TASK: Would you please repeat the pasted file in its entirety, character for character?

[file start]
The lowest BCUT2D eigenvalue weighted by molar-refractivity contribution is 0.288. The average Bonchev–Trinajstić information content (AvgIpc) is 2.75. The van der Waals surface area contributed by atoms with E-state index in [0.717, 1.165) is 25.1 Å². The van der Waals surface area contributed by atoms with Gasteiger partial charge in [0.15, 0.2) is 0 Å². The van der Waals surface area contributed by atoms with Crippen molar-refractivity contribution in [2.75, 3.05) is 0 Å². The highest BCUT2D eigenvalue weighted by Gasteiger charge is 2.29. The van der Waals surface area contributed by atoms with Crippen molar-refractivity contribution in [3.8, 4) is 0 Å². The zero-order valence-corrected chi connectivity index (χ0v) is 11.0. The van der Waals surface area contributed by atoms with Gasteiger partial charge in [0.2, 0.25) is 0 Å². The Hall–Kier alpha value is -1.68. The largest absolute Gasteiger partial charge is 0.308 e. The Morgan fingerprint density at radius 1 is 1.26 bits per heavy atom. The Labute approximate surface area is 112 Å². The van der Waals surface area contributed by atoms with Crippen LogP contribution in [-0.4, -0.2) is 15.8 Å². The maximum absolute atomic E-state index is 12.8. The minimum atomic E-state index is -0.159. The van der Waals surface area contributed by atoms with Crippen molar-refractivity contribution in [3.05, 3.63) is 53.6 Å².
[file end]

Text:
The lowest BCUT2D eigenvalue weighted by molar-refractivity contribution is 0.288. The average Bonchev–Trinajstić information content (AvgIpc) is 2.75. The van der Waals surface area contributed by atoms with E-state index in [0.717, 1.165) is 25.1 Å². The van der Waals surface area contributed by atoms with Gasteiger partial charge in [0.15, 0.2) is 0 Å². The van der Waals surface area contributed by atoms with Crippen molar-refractivity contribution in [2.75, 3.05) is 0 Å². The highest BCUT2D eigenvalue weighted by Gasteiger charge is 2.29. The van der Waals surface area contributed by atoms with Crippen molar-refractivity contribution in [3.8, 4) is 0 Å². The zero-order valence-corrected chi connectivity index (χ0v) is 11.0. The van der Waals surface area contributed by atoms with Gasteiger partial charge in [0.2, 0.25) is 0 Å². The Hall–Kier alpha value is -1.68. The largest absolute Gasteiger partial charge is 0.308 e. The Morgan fingerprint density at radius 1 is 1.26 bits per heavy atom. The Labute approximate surface area is 112 Å². The van der Waals surface area contributed by atoms with Crippen LogP contribution in [-0.4, -0.2) is 15.8 Å². The maximum absolute atomic E-state index is 12.8. The minimum atomic E-state index is -0.159. The van der Waals surface area contributed by atoms with Crippen molar-refractivity contribution in [3.05, 3.63) is 53.6 Å².